Pro choice advocates are upset to see an advertisement for what they call an “anti-choice” agency at the side of a downtown Victoria bus shelter.
Access Birth Control (AccessBC) caught site of an ad for Birthright Victoria, a branch of an international crisis pregnancy society which advocates for mothers to pursue parenting skills and adoption rather than abortion.
— Access Birth Control (@AccessBC) July 2, 2019
On the Victoria branch’s website, the agency says abortions “may seem like the simplest way out of an unintended pregnancy, but there are no easy answers. Maybe you don’t want to have an abortion but feel it is your only choice…Birthright can explore the reasons you’re considering abortion with you and possibly offer alternative pregnancy options.”
AccessBC chair Teale Phelps Bondaroff was surprised that abortion was mentioned at all, since the mothering agency, Birthright International, avoids the topic altogether.
“When you go to the website of these kinds of organizations, they try to intercept women who are considering abortion,” Phelps Bondaroff said. “Their information is meant to have an unbiased presence, but they’re engaged in motivational counselling.”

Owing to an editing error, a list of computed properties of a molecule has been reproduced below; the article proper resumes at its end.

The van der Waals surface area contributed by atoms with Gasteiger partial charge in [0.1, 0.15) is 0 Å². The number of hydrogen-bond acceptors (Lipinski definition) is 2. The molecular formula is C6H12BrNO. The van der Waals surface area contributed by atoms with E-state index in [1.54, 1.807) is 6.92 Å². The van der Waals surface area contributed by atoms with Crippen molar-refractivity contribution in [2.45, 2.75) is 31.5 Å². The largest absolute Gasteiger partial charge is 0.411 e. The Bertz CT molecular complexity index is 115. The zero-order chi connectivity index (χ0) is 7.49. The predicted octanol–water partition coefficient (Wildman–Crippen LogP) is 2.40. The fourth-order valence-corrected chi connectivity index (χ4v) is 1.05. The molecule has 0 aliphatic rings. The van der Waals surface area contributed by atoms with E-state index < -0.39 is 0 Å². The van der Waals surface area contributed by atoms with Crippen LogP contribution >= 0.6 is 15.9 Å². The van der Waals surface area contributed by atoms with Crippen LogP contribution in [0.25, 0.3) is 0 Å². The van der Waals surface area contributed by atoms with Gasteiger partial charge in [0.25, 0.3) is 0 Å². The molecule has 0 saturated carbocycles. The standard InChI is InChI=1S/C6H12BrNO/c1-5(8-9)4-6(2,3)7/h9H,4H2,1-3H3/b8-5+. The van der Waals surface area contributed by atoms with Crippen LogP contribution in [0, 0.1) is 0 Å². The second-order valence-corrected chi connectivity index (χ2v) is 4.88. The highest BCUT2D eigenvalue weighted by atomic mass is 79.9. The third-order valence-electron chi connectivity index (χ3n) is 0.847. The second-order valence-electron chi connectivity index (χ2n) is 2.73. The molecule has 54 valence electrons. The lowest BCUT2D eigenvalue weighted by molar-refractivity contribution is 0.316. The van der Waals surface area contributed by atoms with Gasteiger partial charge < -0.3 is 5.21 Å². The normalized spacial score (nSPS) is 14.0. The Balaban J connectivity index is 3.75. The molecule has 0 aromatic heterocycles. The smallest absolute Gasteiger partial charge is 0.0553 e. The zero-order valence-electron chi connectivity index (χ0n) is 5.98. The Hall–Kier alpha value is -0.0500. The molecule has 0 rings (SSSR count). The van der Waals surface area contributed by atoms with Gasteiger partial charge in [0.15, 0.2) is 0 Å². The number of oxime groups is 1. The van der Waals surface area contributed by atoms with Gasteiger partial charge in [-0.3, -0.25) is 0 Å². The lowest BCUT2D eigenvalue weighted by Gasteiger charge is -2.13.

For abortion doula Bree Gardner, who uses the they/them pronoun, this is a major concern.
“Without abortions being a normalized and supported option, we cannot have healthy, accessible, and sustainable families,” they said.
“It is not the only option but it has been proven time and time again that if abortion is made inaccessible, stigmatized, or discouraged, it has generational impact on not only those who can get pregnant, but their future relationships, livelihoods, and ongoing health. That many crisis pregnancy centres prioritize ideology above the health of their communities is quite frankly horrifying and should not be supported on any level.”
Ads on BC Transit bus shelters are managed by Pattison Outdoor and the local municipality, in this case the City of Victoria.
Black Press Media reached out to Pattison Outdoor, which did not respond for comment. However, BC Transit senior communications and engagement advisor Shellene McConnell added in an emailed statement that “Not liking an ad or an ad being controversial are not grounds for removing an ad, according to the Supreme Court of Canada” and that “As with all advertisements on buses, ads are not a reflection of the opinions of BC Transit, its partners or its staff.”
Birthright Victoria was also contacted by Black Press for clarification on its stance, but the organization did not reply for comment.
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